In the summer we spent most of it finishing up fences and getting ready for the SHEEP, and they arrived last count you had was 8 ewes and a ram. So 9 or so. Well we purchased a whether and he made 10, then we purchased another ewe from Sand Mountain so we have 11. Well, in January, whether has an appointment to go to freezer camp so we will be back down to 10. So how does that factor into our new year goal of 12 or more..... WELL, our ram, Hank, did such a GREAT JOB, we have received our first blessing as a single birth from Brownie she gave us, Sugar. Sugar will remain on our farm, she will be given a new boyfriend in the Spring. Bambi gave us our very first set of twins, Belle and Prince. Belle will be retained on our farm and will share the same boyfriend as Sugar. Prince, his fate is unknown at present. If he is worthy of breed-stock he will sold to another farm. I hope he is, he is awfully handsome. And his grandmother is #2 on the NSIP Elite Dams list. So maybe his future is bright. So we are up to our goal!! We have 13 sheep!
|Prince (brown) and Belle (white) our first set of twins|
|Sugar, our first born|
The girls (hens) started laying eggs and we have been very blessed with the amount of eggs we gather daily. Since the time change our production has decreased, but not terribly noticeable, we still gather between 10-15 eggs a day or every other day. We have noticed if we rearrange the coop or make any changes within the coop such as moving waterers or feeders, they seem to get mad and not give us as many eggs. We had installed an automatic waterer system as to not fill the buckets so often. They liked it, but one day during the drought they knocked off the end piece and it drained the water tote dry. It was bad enough we were collecting water from work, the park and every other place we could get water. But then to lose an entire 55 gallon tote, we were pretty devastated by this loss. We have since gotten rain!! And changed our water system to the good old fashioned bucket and they have gotten a 275 gallon tote to collect rain water from. It works well and they seem to be pleased with it. We would have never come up with this idea, it wasn't until the steer was moved into the "small pasture" that we noticed all the "big girls" were going over there and drinking his water. So why not simply again. DONE!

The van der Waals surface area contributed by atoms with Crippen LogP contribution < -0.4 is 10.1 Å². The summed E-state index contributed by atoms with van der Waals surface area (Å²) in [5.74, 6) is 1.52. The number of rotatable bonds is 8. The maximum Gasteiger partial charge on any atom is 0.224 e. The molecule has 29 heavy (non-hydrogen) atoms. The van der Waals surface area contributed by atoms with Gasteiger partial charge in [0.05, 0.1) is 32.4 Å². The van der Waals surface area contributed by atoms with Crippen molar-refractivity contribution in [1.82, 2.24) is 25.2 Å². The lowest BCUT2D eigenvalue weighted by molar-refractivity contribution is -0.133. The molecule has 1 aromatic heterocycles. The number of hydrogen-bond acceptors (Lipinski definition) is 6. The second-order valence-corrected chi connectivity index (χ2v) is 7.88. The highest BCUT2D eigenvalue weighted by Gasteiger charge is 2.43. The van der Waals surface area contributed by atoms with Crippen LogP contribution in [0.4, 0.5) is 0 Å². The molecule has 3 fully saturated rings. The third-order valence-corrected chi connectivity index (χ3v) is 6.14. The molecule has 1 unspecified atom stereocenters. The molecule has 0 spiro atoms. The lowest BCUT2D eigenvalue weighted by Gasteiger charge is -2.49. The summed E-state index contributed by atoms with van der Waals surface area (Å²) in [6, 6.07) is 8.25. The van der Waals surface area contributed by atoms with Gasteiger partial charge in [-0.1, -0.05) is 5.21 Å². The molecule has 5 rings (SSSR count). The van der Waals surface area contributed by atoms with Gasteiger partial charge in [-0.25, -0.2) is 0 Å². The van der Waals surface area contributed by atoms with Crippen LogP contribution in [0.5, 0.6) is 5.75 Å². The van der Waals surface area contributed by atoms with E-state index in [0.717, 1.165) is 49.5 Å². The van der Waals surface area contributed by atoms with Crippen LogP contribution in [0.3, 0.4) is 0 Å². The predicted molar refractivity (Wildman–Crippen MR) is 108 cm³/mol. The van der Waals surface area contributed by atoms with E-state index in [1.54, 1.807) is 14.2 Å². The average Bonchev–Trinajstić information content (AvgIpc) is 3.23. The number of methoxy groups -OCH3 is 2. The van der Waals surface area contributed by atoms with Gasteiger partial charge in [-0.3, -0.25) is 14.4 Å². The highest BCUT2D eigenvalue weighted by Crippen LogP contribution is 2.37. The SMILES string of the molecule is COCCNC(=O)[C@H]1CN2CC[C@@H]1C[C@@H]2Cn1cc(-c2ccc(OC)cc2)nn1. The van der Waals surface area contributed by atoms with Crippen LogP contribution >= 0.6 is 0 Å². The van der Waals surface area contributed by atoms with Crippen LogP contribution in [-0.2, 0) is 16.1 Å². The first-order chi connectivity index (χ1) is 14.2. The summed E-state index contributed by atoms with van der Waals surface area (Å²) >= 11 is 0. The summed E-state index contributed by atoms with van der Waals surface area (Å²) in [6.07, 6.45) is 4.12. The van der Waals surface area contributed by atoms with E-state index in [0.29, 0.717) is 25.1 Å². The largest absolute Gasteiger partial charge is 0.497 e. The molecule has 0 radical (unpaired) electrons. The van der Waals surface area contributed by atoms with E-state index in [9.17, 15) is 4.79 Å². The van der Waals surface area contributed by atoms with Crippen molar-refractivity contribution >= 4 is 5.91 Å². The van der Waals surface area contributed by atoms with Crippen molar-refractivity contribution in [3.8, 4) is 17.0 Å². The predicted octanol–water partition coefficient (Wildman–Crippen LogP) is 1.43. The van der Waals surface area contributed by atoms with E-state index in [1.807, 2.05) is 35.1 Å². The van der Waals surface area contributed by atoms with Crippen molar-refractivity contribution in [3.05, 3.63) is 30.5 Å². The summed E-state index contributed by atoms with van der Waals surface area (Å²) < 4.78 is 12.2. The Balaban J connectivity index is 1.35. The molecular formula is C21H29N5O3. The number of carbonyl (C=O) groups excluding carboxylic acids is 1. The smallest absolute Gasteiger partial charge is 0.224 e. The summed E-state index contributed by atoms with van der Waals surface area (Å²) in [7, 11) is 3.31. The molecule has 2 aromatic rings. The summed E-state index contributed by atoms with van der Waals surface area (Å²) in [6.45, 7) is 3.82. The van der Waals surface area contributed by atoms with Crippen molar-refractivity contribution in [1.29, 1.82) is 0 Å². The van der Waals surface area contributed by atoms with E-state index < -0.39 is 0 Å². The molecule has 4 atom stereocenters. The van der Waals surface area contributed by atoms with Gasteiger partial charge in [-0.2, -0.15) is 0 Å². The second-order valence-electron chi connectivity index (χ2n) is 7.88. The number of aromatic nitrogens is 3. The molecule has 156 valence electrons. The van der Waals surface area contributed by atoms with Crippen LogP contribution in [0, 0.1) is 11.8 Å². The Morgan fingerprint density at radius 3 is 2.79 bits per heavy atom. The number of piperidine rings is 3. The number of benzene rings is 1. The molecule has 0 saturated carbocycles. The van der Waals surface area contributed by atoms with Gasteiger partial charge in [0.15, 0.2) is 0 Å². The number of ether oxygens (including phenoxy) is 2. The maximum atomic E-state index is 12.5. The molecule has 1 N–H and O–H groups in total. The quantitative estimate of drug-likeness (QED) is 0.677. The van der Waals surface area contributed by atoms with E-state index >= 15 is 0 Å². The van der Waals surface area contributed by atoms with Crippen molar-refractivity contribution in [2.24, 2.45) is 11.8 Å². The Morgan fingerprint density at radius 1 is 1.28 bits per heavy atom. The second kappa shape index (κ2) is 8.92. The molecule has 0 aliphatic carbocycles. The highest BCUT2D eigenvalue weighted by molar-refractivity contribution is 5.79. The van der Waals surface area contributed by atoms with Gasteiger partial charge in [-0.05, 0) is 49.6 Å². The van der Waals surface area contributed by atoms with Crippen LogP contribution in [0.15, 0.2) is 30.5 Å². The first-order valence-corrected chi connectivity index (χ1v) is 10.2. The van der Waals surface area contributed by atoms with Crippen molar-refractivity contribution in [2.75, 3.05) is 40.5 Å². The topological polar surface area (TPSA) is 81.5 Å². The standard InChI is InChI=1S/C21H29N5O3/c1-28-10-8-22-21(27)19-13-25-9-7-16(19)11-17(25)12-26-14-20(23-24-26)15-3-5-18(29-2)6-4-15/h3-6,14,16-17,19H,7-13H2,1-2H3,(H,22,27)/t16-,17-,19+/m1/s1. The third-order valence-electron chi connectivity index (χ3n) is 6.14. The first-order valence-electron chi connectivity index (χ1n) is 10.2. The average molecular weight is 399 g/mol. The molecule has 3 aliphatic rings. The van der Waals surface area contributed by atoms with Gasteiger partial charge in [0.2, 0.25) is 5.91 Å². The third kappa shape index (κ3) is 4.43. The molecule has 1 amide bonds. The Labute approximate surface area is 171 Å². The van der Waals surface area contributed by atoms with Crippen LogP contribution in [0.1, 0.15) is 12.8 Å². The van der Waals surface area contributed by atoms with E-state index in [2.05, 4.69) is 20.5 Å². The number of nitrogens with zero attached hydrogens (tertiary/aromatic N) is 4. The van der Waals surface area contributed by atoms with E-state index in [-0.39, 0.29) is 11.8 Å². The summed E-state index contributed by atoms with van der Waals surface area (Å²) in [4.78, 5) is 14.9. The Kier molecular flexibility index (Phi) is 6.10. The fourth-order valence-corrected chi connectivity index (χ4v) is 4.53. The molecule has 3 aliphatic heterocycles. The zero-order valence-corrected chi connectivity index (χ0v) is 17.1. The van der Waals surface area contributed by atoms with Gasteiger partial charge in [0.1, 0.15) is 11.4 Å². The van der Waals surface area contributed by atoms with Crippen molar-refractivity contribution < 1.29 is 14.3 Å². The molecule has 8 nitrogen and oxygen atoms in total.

|Junior, the Steer, who thinks he may be a sheep after all?|
So what is this steer you are referring to??? You have a sheep/ chicken/ rabbit operation.... We purchased a steer for our own personal consumption. He was purchased from a commercial dairy, where we used to buy our grass fed beef. So why buy it, we would rather raise it! So now we have "Junior", they had already named him before we picked him up, and boy was that an adventure- so while I am here, I will tell it. We had recently purchased a used truck for "farm" purposes. So we set out for Lawrenceburg in the truck and trailer, truck starts acting crazy like its the transmission. We stop put fluid in it. Nope. Not doing any better, come home get Camry with trailer, head back out. Now, we have agreed to meet at a certain time frame and the time sensitive individual I am- was worried sick about messing up someone else's day. Get there, LATE...and well he was ALOT bigger than we bargained for. We had put some cattle panels up on the trailer to keep him in. IN MOMENTS, he jumped out, bent the panel and was loose on the farm. I screamed, why I am not sure. And of course the guys were running around trying to corral him back into the barn. You can envision this calf (not really) running around loose. I seen $$$ flying out the window. So he finally got caught again, to me, seemed like forever. We tied him to the trailer, in hopes of a decent ride home. After 1 mile up the road- he kicked and thrashed about so bad he was rocking the trailer and Camry from side to side. He had to be hog tied, lying down, to the trailer. the farm we purchased him from swore there would be a YOU- Tube video out soon of this said shenanigan. If one showed up, I would just have to chuckle with the world. Junior, did make the hour long journey home pretty good. We ended finishing the small pasture fence by the truck and car headlights that night.